13. Dan – Thank you for this magnificent post! LOVE LOVE LOVE it! I used to work nearby and would run on my lunch hour at the Cleveland High track not far from this home’s former location. I always wondered what that section of Powell looked like in the past. If you drive in any direction on this portion of Powell, this area is still the top of Powell.

  14. In the late 1960’s there was a man at the Lloyd Center Oktoberfest that did colored pencil (I think) drawings of the old houses of Portland. I did not have money at the time to buy them nor the maturity to appreciate them but I sure would like to have some of them now. If anyone in Portland knows who this person was or artwork of a similar nature, let me know, OK?

  15. I wonder if someone knows a source to find the full article from Life magazine about the Inman house.

  16. Chris, I don’t think there was an article. I believe is was just the photo of the week, or some such.

  17. Thank you for the link to that picture of the late, lamented Inman House Jim.
    I had seen an online copy of this picture from the magazine before, but not reproduced with near this clarity
    Sorry to be so late to respond, but I’ve had to help move three households this last week within my own family, and I was temporarily offline.
    @Dan Davis- Always a pleasure. Vintage Portland is one of my favorite history portals. I learn something new each time I visit.

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  20. I’m sorry but are you talking about the Kern Mansion around Bakersfield CA that sit’s or sat on a nice piece of property with trees from all around the world on it? and real long entry way road with palms on each side? and did they used to or still do have tours of it?

  21. I don’t know if anyone ever goes on here, but I have a watercolor painting of the Kern mansion done by my grandfather, Gene Lee, just before it was demolished. It is from a different angle than the picture in this article. I contacted the Portland Historical Society and they sent me a picture of it plus some blueprints. They told me that there were really no pictures of the house. I definitely have been meaning to get it appraised! If you would be interested in it, let me know. I would be happy to send some pictures! All of these comments were really interesting to read. My grandmother thought it was the Clinton Kelly house the whole time, too, but it wasn’t. I was also told that it stood where Cleveland High School’s track is now…but then I also heard it was a little farther up.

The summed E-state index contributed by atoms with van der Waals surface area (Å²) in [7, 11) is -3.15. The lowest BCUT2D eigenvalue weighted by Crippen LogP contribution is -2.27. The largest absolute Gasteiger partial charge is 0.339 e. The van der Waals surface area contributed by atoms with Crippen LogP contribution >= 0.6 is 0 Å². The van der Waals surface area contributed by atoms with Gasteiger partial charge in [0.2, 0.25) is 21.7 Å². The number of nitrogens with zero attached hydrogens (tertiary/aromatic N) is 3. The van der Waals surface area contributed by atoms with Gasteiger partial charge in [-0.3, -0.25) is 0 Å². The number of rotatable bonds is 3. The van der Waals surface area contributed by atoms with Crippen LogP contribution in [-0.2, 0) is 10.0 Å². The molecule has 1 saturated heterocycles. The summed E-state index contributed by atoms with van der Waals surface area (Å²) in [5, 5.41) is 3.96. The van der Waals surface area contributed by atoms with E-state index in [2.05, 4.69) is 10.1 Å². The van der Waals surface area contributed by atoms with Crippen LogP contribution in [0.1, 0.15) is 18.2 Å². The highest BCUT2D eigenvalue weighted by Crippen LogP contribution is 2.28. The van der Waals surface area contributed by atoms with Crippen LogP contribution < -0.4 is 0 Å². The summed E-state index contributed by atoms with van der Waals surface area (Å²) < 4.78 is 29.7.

22. @Kendal C- I would love to see your Grandfather’s Painting of the house! You said the “Portland Historical Society” sent you a picture and blueprints of the House. Did you you mean to say “Oregon Historical Society”? I’ve been unable find a Portland Historical society with any search. I would just about give my first-born for detailed blueprints of the Kern Mansion, if any do indeed exist.

  23. @ Daniel Veith-Hi there! my husband posted the original post, and unfortunately, they didn’t send me “blueprints”, they are just the deed/title documents….it WAS the Oregon Historical Society, not the Portland Historical Society, and what they sent me was literally all they had on the house. Sorry about all the confusion. I would love to show the painting to you- he also did a few others of local places: Siletz Falls, Trojan, and there is one from somewhere in the Gorge (not sure where, and he passed away a LONG time ago). I have pictures of the painting of the Kern house uploaded on my computer, but haven’t been able to figure out how to post a pic yet….would you like me to email it to you?

  24. Hello Kendal C, et al. Thank you for clarifying your husband’s previous post. While it’s too bad the OHS didn’t send you blueprints for the house, I would love to see the painting of the house! My email addy is Thank you so much! I plan to build a scale model of the house.